Tuesday, March 20, 2018
What? You're selling one instead of buying another??
Yep. I listed it on the Acoustic Guitar Forum - it is my RainSong Shorty, the first carbon fiber guitar in my small collection. It is a very nice guitar, but it doesn't get much play time since I discovered the Emerald line. No problem with the Shorty, the Emeralds simply fit me better.
The Shorty I have is a Limited Edition - one of only 26 made that have the enhanced sound hole rosette and the cool sharks inlaid on the neck as fret markers...
All glossy finish, with a unidirectional carbon fiber top, hybrid carbon fiber/glass fiber back and sides for a warmer, richer sound...
The only place I listed it is in the Classified Ads in the AGF. I specified it is for sale for the next week or so, while we're in Arizona. I don't want to get caught shipping/returning for perspective buyers while we're on the road. At $1,200, it is a good deal. One of the participants on the forum called it "the deal of the day."
We'll see. It isn't a "must sell" situation.
We got a call from Steph this morning: Torrie (the eldest of their cats) is having a "situation" again. Dan took the day off from work so he could take her to the vet. When he got back, he called and asked if we'd give him a hand with her medication. She is feisty for an old gal. When we got there, Dan held her while I gave her the oral liquid. There was some growling and snarling... and Torrie was a bit pissy, too. ;-) Mostly kidding - she did snap at Dan, and she wasn't happy that Grandpa was forcing something on her, but she did fine. When we were done, she let me pet her and didn't seem to hold a grudge.
Rufus has a vet visit scheduled today, also. Joan takes care of the "back end," and thought she may have seen something in his stool. TMI? Then you really don't want to hear about "saving" his big ol' cat shit. He did fine with his first visit to the vet, but he was happy to see everybody at that time and be out of that cage - it was our first day with him.
Update will be coming.
Monday, March 19, 2018
Nothing to do with Rufus being outside.
It's a beautiful day in the neighborhood. Another fine day for being out and about on the scoots. Today, heading southeast instead of northwest. Out for lunch, then decided to take a lap around the PIR. Well, not a lap around the racetrack, but cruising a loop by there. And, not PIR any longer, the new name is ISM. It's still the same racetrack, but now with a $1million payment by Ingenuity Sun Media. Along with the name change, there is a 10 year, $100million plan for updating the facility. Ingenuity Sun Media will be providing the high tech video screens at the facility.
What does all that have to do with a dog, you ask? Hey, I'm getting there. On the way down Avondale Blvd., we drove by a house with that sign on the gate. In the yard was a woman being followed by... 3 chihuahuas. Like little duckings, following behind. I guess you had to "beware not to step on them"??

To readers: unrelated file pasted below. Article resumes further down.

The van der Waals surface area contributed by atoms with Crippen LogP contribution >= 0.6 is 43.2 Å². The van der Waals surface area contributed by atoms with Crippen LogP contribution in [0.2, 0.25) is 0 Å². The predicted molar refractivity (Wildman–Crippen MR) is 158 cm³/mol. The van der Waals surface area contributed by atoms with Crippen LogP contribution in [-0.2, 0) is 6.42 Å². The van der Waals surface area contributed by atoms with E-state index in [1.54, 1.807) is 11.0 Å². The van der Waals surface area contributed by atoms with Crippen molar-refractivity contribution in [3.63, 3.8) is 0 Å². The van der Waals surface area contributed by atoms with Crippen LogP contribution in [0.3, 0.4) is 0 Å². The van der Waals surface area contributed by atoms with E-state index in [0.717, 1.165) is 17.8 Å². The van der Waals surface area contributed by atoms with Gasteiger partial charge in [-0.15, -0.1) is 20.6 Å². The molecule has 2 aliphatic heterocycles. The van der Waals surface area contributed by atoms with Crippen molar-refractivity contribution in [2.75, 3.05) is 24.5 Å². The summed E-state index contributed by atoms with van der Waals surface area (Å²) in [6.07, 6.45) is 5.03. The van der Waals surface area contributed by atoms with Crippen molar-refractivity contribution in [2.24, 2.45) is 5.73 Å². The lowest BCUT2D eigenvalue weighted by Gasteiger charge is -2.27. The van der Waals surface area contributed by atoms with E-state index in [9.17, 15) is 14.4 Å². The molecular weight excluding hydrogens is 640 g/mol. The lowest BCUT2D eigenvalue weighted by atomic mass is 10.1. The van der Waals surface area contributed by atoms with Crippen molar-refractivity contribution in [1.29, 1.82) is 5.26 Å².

A great day for a ride...
We stopped to top of fuel on the way home. Gas was up another 4¢ per gallon side we gassed up the CR-V on Saturday. Yes, almost 8¢ additional - when will it end?? For those keeping track: Joan got 107 miles per gallon, I got 101. It makes me smile.
Rufus was happy to see us when we got home. OK, truth be told, he's happy to see us all the time. :-) The feeling is mutual.
I have been thinking about some time on the water; getting itchy feet, I guess. I have been telling Rufus about his other home - he is anxious to see it.
Sunday, March 18, 2018
Rufus has been skittish about going outside - not sure why. He walked like a champ the first few times we gave it a shot, even doing a bit of a real walk... not the "I carry him about 20 yards, then we walk back" stuff.
So, for the last few days, I have been sitting outside with him so he can get used to the noises and movement. The last two days have been an Open House and airshow at Luke Air Force Base (a few miles northeast of this park), which means there has been more than the typical aircraft noise.
Yesterday, right after I took him out, something big flew over, low and loud. He was not a fan. So, I was more cautious when I took him outside today... it was very quiet out there. Well, until our second round of walking, when the large dog (one of two) in the 5th wheel behind us noticed Rufus. Yep, some seriously loud and ferocious barking. That dog was leashed, so he wasn't a threat, but Rufus didn't know that. He wanted inside real bad. Joan came outside to sit with us, so he was OK with that for a while. Then, a scary puff of wind... and he attached himself to the screen door like one of those Garfield window stickers.
Fortunately, Winnebago makes a solid screen door. We had to lift his paws to "unhook" him from the screen.